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Those looking to make the most of a renovation are often left deciding between holding onto the property as a rental, or flipping it for profit. While those who cannot afford to hold onto the property will be forced to sell, for those with a choice the answer of which option is best isn’t always straightforward.
For most the main aim is to build a property portfolio when investing and if you sell you’re not achieving that objective, Renovating for Profit founder Cherie Barber said. While opting to hold onto a property or not is highly dependent on your goals and the investment itself, renovated rentals do have some benefits worth considering.
“The bulk of housing across Australia is still largely unrenovated so you’ll find freshly-renovated properties will rent quickly and getting a tenant will be no problem,” Ms Barber said. This leads to fewer vacancies. “You also typically get a rental premium for freshly-renovated properties.”
One property she renovated, in a western Sydney suburb is a clear example of this rental premium. Her three-bedroom property, bought for $360,000 in 2014, went through a recent $42,000 extensive renovation.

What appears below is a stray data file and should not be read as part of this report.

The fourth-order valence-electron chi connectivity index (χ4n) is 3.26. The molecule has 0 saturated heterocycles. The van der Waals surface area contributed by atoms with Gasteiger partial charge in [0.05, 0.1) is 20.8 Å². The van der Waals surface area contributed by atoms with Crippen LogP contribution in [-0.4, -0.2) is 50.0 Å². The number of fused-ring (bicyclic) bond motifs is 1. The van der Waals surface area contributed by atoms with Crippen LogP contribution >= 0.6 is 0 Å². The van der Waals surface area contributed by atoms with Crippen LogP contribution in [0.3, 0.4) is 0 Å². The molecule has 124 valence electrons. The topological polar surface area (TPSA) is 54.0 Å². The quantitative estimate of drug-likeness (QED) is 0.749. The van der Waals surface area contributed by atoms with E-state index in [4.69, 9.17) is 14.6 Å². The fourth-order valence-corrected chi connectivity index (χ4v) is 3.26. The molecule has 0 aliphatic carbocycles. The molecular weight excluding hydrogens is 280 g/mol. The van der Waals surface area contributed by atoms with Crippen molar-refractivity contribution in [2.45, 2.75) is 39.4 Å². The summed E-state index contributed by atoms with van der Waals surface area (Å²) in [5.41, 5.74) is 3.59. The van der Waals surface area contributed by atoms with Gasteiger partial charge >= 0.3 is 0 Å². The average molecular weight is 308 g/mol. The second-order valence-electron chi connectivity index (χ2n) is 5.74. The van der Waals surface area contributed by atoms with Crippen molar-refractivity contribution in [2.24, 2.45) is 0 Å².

The home was re-valued at $480,000, and the rent increased $150 a week – from $320 to $450. For many, this could push their negatively geared asset into positive cash flow territory.
For those who intend to rent the property out, she recommended looking for hard-wearing fixtures and fittings. “Wood floors are especially susceptible to mishaps and carelessness,” Ms Barber said.
“An overflowing washing machine or open window on a rainy day will result in buckled floors if you’ve installed timber laminate boards. Engineered timber or timber-look vinyl floors will stand up to a tenant’s wear and tear much better.”
It is important to ensure that what you’re looking to spend will improve your property’s increase in your rental returns. The more modern and aesthetically styled a property is, the greater will be the premium someone is willing to pay for it If an investor’s property is run down with broken fixtures, old interior fittings and damage to paintwork, carpets, doors and more, it will be difficult to rent at a good return. Hence renovating your property is a great opportunity to increase the value of the property and consequently its rental returns.
For those deciding between renting and selling, it would be worthwhile to choose pre-renovating as this can affect the choices about the durability of finishes. While the same “big ticket” items would be on the list – such as renovating the kitchen and bathrooms or painting the walls – a rental property needs a durable renovation. Examples of this would be a tougher fabric for a rental in a window furnishing, one that you could easily wash and hang or wipe and clean, and a carpet would be a darker choice and closer to a commercial durability.
Tips for choosing your strategy: Six questions to ask yourself:
Can I afford to hold the property?
How will holding the property affect my serviceability?
Is there a better way for me to be using my money?
Can I actually get a tenant?
What are the capital growth prospects for this suburb?
How long would I hold onto the property for?